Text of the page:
The opportunity: The firms that prosper from volatility in the talent pool will be those willing to experiment with new paths to success. They will be willing to redefine traditional constructs such as partner, associate and of-counsel, while jobs like project manager and client service manager will become increasingly prevalent. New positions such as programmer, business analyst, industry advisor, etc. could be filled either by lawyers or professionals with other backgrounds. These new positions will organically increase firms’ intellectual and demographic diversity. Firms that adopt more flexible work practices and pay structures will be best prepared to compete with other industries for the capable people needed to fill these new jobs.
Transparency will push firms to seek hyper-specific markets Our findings: Clients will have much more access to objective information about the effectiveness of firms and individual lawyers. Public companies in particular will face increasing pressure to rely on firms with the best track records. The opportunity: Forward-looking firms will seek to define and dominate niche markets in which they can credibly claim to be the best. As with other industries, changes to legal markets will increasingly be driven by organizations’ collective ability to produce disruptive innovations, in addition to individual lawyers’ skills and experience.
Firms will launch R&D departments to create new offerings Our findings: The variety of demands on law firms will lead to a new diversity in the way legal solutions are conceived, packaged, sold and applied. Some of these novel legal products will immediately find vast markets; others could take years to catch on or turn out to be false leads. The opportunity: To keep up with the pace of change in the field, firms will create R&D departments that use product development methodologies to explore new ways of practicing law. These departments will be tasked with imagining offerings that respond not just to changes in technology, but to shifts in industry needs and client preferences. They will also initiate “Skunk Works” projects in which a small group within the firm is given greater autonomy in the name of rapid innovation.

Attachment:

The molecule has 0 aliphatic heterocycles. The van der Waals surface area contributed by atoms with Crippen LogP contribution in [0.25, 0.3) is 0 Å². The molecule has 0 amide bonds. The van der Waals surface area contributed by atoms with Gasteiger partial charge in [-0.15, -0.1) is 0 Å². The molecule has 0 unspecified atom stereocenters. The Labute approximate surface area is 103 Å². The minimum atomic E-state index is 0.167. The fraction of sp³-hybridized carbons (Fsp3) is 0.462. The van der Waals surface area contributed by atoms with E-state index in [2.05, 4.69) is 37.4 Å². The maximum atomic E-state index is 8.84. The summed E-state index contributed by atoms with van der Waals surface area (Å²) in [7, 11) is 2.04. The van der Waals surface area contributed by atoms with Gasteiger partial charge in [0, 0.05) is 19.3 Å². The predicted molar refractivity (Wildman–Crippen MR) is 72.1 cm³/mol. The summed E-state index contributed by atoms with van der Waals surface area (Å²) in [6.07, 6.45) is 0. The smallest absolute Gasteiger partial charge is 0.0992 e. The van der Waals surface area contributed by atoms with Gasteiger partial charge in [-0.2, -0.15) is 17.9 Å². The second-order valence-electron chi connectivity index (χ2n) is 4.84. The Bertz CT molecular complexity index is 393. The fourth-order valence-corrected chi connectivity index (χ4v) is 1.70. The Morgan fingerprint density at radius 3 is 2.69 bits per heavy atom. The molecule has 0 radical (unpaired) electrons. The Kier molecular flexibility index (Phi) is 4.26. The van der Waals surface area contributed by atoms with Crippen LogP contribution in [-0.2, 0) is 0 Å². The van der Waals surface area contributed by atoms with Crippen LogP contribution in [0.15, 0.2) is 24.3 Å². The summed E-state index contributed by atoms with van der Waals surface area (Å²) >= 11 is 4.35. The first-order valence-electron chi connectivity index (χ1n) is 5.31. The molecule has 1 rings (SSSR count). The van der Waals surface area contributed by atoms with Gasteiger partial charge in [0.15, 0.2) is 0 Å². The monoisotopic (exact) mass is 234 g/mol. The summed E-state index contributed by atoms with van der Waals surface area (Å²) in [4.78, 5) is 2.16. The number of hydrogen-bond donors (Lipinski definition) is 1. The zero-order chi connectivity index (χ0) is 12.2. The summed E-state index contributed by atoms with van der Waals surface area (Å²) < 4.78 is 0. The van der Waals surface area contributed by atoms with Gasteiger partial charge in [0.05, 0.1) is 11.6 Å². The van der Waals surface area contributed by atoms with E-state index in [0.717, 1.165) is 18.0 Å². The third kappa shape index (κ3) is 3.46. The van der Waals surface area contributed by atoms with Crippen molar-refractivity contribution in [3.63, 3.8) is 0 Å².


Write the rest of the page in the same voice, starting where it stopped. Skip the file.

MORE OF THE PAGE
User research and innovation will shape client experience of legal products Our findings: A deeper understanding of users’ experience is increasingly becoming the driving force behind the offerings of all kinds of companies. Companies are using data and design to predict consumers’ desires, aiming to appear in their lives before they even know what they want. The opportunity: Firms will fortify relationships with clients not only through great customer service, but by using everything they know about them to anticipate their future needs. The firms that are best at this will build innovation pipelines around their understanding of entire industries, approaching their clients with new opportunities instead of simply reacting to their problems.
The stakes for 2023 are greater than today's industry metrics of gross revenues and profits per equity partner. Taken together, these seven opportunities represent a chance to build a legal industry that is radically more responsive to the demands of clients as well as society. With such potential at hand, today’s lawyers should use these principles to imagine the new value they can realize, not just for their firms, but for everyone. We invite you to join us in this pursuit.
Law 2023 was a year-long investigation convened and conducted by Akerman LLP (Andrew Smulian, chairman & CEO; Jason Bovis, CMO) Akina (Deborah Knupp, partner; Alycia Sutor, partner; Tasneem Goodman, partner) ContactEase (Jennifer Whittier, COO & CRO; Sam Shipley, Co-COO & CIO) Corcoran Consulting (Tim Corcoran, principal) Freeborn & Peters (Michael Moynihan, co-managing partner; Ian Turvill, CMO) Hellerman Baretz (John Hellerman, partner) and One North Interactive (John Simpson, founder & CEO; Jen Bullett, managing director).
Law 2023 was developed and facilitated by Insight Labs. Findings were informed by original interviews with Daniel Katz, Michigan State University; William Sullivan, The Carnegie Foundation; Andy Daws, Riverview Law; Marc Hetherington, Vanderbilt University; Margaret Hagan, Open Law Lab; Jason Kunesh, Public Good Software; Davide Casali, Automattic; George Aye, Greater Good Studio; Lee-Sean Huang, Foosa; Bill DeRouchey, GE; Jason Ulaszek, Manifest Digital; Frank Maugeri, Redmoon Theater; Tanarra Schneider, Critical Mass; Charles Wheelan, University of Chicago; Leo Burke, University of Notre Dame; Penny Abeywardena, Clinton Global Initiative; Geffrey Hewings, University of Illinois; Stefan Weitz, Microsoft Bing; Aaron Frank, Singularity University; technologist Harper Reed; designers Hilary Hoeber and Carolyn Chandler; and authors Bill Bishop and Naomi Shaefer Riley. Interviews are available at www.law2023.org.
Published on Apr 9, 2014